In a world unbridled data collection and a digital economy built on its targeted use, some technology executives are beginning to question the logic of surveillance capitalism. In recent weeks, Apple CEO Tim Cook has drawn a line regarding mass data collection as his company prepares to roll out changes to its privacy policies. The update, expected to arrive this spring, requires iPhone apps to ask users for permission, through a pop-up prompt, to track them across apps or websites owned by other companies.
“If a business is built on misleading users, on data exploitation, on choices that are no choices at all, then it does not deserve our praise. It deserves reform,” Cook declared in a recent speech.
Consent (or denial) of tracking is the first step in returning control of data to those who generate it. The next step is to interrogate the motive behind the comprehensive and granular digital tracking that is the bedrock of advertising. At what point does the precision of ad-targeting transmute from helpful to manipulative? This is the question that we must ask ourselves, as the creators of data and targets of ads, in order to decide what is right for our world and demand it. Cook put it well in the same speech: “We’re here today because the path of least resistance is rarely the path of wisdom.”
Legally collected data is often abused to do things that state and federal data privacy laws never contemplated, and according to interviews with political strategists and executives from advertising and data brokerage firms, the subversion of such data is fueling polarizing trends in U.S. politics. The propaganda research team at UT Austin’s Center for Media Engagement found that political operatives are using such data to carry out increasingly granular geo-targeted advertising—sometimes so granular that it is used to target one individual. But these operatives are finding that demographic data allows for more invasive targeting than location data and are beginning to target messages at niche audiences through the coordination of small-scale social media influencers.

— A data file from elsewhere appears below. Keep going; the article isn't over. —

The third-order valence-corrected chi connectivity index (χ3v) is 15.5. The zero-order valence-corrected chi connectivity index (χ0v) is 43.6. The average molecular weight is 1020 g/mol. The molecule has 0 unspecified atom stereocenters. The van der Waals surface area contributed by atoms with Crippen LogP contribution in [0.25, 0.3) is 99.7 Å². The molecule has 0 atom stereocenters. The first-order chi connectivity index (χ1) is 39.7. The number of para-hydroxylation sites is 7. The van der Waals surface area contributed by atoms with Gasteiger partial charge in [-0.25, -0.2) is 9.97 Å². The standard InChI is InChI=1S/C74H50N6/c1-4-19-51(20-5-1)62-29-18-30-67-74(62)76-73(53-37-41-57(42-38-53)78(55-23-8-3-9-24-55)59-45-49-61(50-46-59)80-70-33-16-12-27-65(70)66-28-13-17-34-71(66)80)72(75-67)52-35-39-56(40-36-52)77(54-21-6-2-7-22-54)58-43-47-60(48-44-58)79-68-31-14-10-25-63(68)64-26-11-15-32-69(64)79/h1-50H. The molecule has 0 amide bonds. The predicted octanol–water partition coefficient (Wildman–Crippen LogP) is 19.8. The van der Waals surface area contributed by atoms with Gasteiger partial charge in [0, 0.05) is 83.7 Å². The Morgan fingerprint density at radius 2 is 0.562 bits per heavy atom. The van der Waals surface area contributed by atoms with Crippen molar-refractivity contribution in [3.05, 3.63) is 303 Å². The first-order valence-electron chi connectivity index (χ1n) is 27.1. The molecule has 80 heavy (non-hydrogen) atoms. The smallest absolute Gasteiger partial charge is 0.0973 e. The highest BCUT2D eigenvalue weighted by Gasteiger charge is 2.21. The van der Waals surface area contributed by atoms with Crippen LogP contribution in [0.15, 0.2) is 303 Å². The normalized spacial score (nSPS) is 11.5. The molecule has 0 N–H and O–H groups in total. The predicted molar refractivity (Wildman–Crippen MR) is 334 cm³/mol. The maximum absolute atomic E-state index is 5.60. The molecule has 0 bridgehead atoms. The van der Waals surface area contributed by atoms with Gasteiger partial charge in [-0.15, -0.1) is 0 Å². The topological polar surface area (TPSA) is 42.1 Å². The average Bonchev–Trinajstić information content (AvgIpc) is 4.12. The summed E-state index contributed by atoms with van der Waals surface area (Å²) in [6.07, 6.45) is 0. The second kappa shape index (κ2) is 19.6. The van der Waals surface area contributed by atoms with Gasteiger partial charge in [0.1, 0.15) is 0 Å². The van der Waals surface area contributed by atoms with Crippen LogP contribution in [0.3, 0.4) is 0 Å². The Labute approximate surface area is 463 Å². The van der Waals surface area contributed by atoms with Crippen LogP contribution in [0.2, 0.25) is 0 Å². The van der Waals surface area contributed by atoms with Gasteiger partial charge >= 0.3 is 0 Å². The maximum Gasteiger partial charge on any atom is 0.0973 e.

Political groups rarely have the same targeting capabilities as major companies, but the use of data in politics and digital political communication is important to investigate because the outcome, whether it be the passage of a law or the election of a politician, is arguably more consequential than the decision to buy a new shampoo or lampshade. The origins of using massive sets of online data in U.S. politics can be traced to the 2008 Obama campaign. Since then, the use of such data sets has evolved rapidly and broadly.
Location data, in particular, has increased in importance, emboldening what we call geopropaganda. Tracking individuals attending political rallies and other events, and targeting them with political messages based on their attendance and other variables, has become commonplace. The 2018 Beto O’Rourke Senate campaign and the 2019 Dan Bishop campaign collected mobile ID numbers from individuals’ phones without expressed consent, as did the Trump campaign in 2020.
What changed in 2020 is the tracking and targeting of individuals, donors, and lawmakers with tailored messaging at a level so precise that it warrants intervention. One executive at an advertising and public relations firm said, “We geo-target and geo-fence donors’ homes and deliver individual ads to them.” The interviewee explained how effectively they were able to target a political donor in Colorado. “We hit them with [over-the-top] ads and then he mentioned it to the clients [saying], ‘Hey, you know, I see you guys everywhere. I even see you on my TV.’” Politicians and lobbyists are also targeted. One political strategist said, “You combine geo-targeting with employer targeting. You can really direct messages almost specifically to legislative staff or Hill staff… you’re going to pick up the reporters, the lobbyists who are visiting the Capitol and nearby. So things like that could be really fun.”